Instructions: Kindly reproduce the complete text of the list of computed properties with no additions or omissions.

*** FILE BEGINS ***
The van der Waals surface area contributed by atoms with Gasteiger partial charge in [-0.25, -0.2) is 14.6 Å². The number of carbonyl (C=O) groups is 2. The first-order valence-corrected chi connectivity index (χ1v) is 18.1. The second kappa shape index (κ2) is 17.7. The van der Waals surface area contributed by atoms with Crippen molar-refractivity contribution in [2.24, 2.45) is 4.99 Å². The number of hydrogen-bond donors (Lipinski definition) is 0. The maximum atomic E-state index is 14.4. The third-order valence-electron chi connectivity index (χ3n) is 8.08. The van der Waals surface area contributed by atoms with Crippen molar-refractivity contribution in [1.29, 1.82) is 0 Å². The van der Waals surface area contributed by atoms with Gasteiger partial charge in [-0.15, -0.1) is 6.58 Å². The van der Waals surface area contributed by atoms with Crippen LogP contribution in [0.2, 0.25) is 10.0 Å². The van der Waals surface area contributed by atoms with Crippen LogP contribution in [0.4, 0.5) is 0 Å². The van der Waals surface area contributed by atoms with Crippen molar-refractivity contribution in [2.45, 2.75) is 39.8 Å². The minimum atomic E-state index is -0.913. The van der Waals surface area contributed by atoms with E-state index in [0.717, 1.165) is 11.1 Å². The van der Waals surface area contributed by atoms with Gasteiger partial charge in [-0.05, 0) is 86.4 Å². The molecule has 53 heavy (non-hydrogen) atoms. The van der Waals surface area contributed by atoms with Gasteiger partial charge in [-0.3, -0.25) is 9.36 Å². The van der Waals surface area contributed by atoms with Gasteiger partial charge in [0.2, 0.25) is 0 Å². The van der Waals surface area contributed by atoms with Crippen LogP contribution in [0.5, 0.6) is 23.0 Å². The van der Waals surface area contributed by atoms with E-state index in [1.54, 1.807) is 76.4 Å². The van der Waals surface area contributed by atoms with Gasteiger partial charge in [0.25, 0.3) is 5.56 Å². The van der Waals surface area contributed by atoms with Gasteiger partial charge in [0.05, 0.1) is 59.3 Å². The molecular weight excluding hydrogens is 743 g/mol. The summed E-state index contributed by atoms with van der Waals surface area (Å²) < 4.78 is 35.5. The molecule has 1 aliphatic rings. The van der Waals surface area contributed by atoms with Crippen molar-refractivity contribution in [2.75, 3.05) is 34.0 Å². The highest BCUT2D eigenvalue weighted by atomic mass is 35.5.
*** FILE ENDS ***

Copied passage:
The van der Waals surface area contributed by atoms with Gasteiger partial charge in [-0.25, -0.2) is 14.6 Å². The number of carbonyl (C=O) groups is 2. The first-order valence-corrected chi connectivity index (χ1v) is 18.1. The second kappa shape index (κ2) is 17.7. The van der Waals surface area contributed by atoms with Crippen molar-refractivity contribution in [2.24, 2.45) is 4.99 Å². The number of hydrogen-bond donors (Lipinski definition) is 0. The maximum atomic E-state index is 14.4. The third-order valence-electron chi connectivity index (χ3n) is 8.08. The van der Waals surface area contributed by atoms with Crippen molar-refractivity contribution in [1.29, 1.82) is 0 Å². The van der Waals surface area contributed by atoms with Gasteiger partial charge in [-0.15, -0.1) is 6.58 Å². The van der Waals surface area contributed by atoms with Crippen LogP contribution in [0.2, 0.25) is 10.0 Å². The van der Waals surface area contributed by atoms with Crippen LogP contribution in [0.4, 0.5) is 0 Å². The van der Waals surface area contributed by atoms with Crippen molar-refractivity contribution in [2.45, 2.75) is 39.8 Å². The minimum atomic E-state index is -0.913. The van der Waals surface area contributed by atoms with E-state index in [0.717, 1.165) is 11.1 Å². The van der Waals surface area contributed by atoms with Gasteiger partial charge in [-0.05, 0) is 86.4 Å². The molecule has 53 heavy (non-hydrogen) atoms. The van der Waals surface area contributed by atoms with Gasteiger partial charge in [-0.3, -0.25) is 9.36 Å². The van der Waals surface area contributed by atoms with Gasteiger partial charge in [0.2, 0.25) is 0 Å². The van der Waals surface area contributed by atoms with Crippen LogP contribution in [0.5, 0.6) is 23.0 Å². The van der Waals surface area contributed by atoms with E-state index in [1.54, 1.807) is 76.4 Å². The van der Waals surface area contributed by atoms with Gasteiger partial charge in [0.25, 0.3) is 5.56 Å². The van der Waals surface area contributed by atoms with Gasteiger partial charge in [0.05, 0.1) is 59.3 Å². The molecular weight excluding hydrogens is 743 g/mol. The summed E-state index contributed by atoms with van der Waals surface area (Å²) < 4.78 is 35.5. The molecule has 1 aliphatic rings. The van der Waals surface area contributed by atoms with Crippen molar-refractivity contribution in [2.75, 3.05) is 34.0 Å². The highest BCUT2D eigenvalue weighted by atomic mass is 35.5.